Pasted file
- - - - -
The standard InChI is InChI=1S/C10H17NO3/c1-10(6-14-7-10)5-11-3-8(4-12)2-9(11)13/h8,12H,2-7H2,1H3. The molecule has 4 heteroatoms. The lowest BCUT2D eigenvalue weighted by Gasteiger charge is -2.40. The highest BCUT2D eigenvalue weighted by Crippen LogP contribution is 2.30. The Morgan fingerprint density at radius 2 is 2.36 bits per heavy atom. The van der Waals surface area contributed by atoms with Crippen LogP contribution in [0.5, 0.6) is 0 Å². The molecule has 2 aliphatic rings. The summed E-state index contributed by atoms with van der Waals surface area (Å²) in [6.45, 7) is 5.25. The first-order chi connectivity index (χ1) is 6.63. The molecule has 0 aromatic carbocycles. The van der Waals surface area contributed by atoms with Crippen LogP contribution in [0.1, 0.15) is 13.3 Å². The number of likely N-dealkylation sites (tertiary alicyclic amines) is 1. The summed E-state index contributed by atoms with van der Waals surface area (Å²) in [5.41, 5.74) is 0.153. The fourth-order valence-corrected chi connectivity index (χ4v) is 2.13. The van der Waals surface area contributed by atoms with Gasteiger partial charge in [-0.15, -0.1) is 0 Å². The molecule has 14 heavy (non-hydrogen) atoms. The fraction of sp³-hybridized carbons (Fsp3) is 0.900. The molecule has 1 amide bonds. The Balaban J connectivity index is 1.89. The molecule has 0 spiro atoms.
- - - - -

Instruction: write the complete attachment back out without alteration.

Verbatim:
The standard InChI is InChI=1S/C10H17NO3/c1-10(6-14-7-10)5-11-3-8(4-12)2-9(11)13/h8,12H,2-7H2,1H3. The molecule has 4 heteroatoms. The lowest BCUT2D eigenvalue weighted by Gasteiger charge is -2.40. The highest BCUT2D eigenvalue weighted by Crippen LogP contribution is 2.30. The Morgan fingerprint density at radius 2 is 2.36 bits per heavy atom. The van der Waals surface area contributed by atoms with Crippen LogP contribution in [0.5, 0.6) is 0 Å². The molecule has 2 aliphatic rings. The summed E-state index contributed by atoms with van der Waals surface area (Å²) in [6.45, 7) is 5.25. The first-order chi connectivity index (χ1) is 6.63. The molecule has 0 aromatic carbocycles. The van der Waals surface area contributed by atoms with Crippen LogP contribution in [0.1, 0.15) is 13.3 Å². The number of likely N-dealkylation sites (tertiary alicyclic amines) is 1. The summed E-state index contributed by atoms with van der Waals surface area (Å²) in [5.41, 5.74) is 0.153. The fourth-order valence-corrected chi connectivity index (χ4v) is 2.13. The van der Waals surface area contributed by atoms with Gasteiger partial charge in [-0.15, -0.1) is 0 Å². The molecule has 14 heavy (non-hydrogen) atoms. The fraction of sp³-hybridized carbons (Fsp3) is 0.900. The molecule has 1 amide bonds. The Balaban J connectivity index is 1.89. The molecule has 0 spiro atoms.